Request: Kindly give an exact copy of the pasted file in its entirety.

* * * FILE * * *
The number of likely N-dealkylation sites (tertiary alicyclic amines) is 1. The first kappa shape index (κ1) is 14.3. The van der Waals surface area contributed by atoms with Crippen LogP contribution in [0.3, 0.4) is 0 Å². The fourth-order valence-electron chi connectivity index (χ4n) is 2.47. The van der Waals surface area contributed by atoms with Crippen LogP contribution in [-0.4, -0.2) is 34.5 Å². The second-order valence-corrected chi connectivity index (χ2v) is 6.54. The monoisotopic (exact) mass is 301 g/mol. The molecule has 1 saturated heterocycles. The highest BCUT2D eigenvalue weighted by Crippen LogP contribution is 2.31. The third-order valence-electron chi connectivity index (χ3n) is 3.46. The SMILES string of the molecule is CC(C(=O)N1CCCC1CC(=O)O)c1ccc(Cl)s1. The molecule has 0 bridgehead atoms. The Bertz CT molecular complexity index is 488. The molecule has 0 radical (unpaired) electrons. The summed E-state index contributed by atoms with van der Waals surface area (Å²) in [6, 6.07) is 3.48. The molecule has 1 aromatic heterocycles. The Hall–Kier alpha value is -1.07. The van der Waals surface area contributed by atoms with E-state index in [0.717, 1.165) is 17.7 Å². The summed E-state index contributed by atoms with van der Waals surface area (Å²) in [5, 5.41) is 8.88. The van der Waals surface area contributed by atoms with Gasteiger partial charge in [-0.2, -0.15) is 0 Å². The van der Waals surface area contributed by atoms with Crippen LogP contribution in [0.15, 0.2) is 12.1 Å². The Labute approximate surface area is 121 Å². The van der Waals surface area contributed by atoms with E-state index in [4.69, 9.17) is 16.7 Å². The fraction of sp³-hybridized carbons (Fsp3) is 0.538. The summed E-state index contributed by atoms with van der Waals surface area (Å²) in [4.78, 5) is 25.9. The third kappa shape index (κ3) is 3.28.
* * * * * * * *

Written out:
The number of likely N-dealkylation sites (tertiary alicyclic amines) is 1. The first kappa shape index (κ1) is 14.3. The van der Waals surface area contributed by atoms with Crippen LogP contribution in [0.3, 0.4) is 0 Å². The fourth-order valence-electron chi connectivity index (χ4n) is 2.47. The van der Waals surface area contributed by atoms with Crippen LogP contribution in [-0.4, -0.2) is 34.5 Å². The second-order valence-corrected chi connectivity index (χ2v) is 6.54. The monoisotopic (exact) mass is 301 g/mol. The molecule has 1 saturated heterocycles. The highest BCUT2D eigenvalue weighted by Crippen LogP contribution is 2.31. The third-order valence-electron chi connectivity index (χ3n) is 3.46. The SMILES string of the molecule is CC(C(=O)N1CCCC1CC(=O)O)c1ccc(Cl)s1. The molecule has 0 bridgehead atoms. The Bertz CT molecular complexity index is 488. The molecule has 0 radical (unpaired) electrons. The summed E-state index contributed by atoms with van der Waals surface area (Å²) in [6, 6.07) is 3.48. The molecule has 1 aromatic heterocycles. The Hall–Kier alpha value is -1.07. The van der Waals surface area contributed by atoms with E-state index in [0.717, 1.165) is 17.7 Å². The summed E-state index contributed by atoms with van der Waals surface area (Å²) in [5, 5.41) is 8.88. The van der Waals surface area contributed by atoms with Gasteiger partial charge in [-0.2, -0.15) is 0 Å². The van der Waals surface area contributed by atoms with Crippen LogP contribution in [0.15, 0.2) is 12.1 Å². The Labute approximate surface area is 121 Å². The van der Waals surface area contributed by atoms with E-state index in [4.69, 9.17) is 16.7 Å². The fraction of sp³-hybridized carbons (Fsp3) is 0.538. The summed E-state index contributed by atoms with van der Waals surface area (Å²) in [4.78, 5) is 25.9. The third kappa shape index (κ3) is 3.28.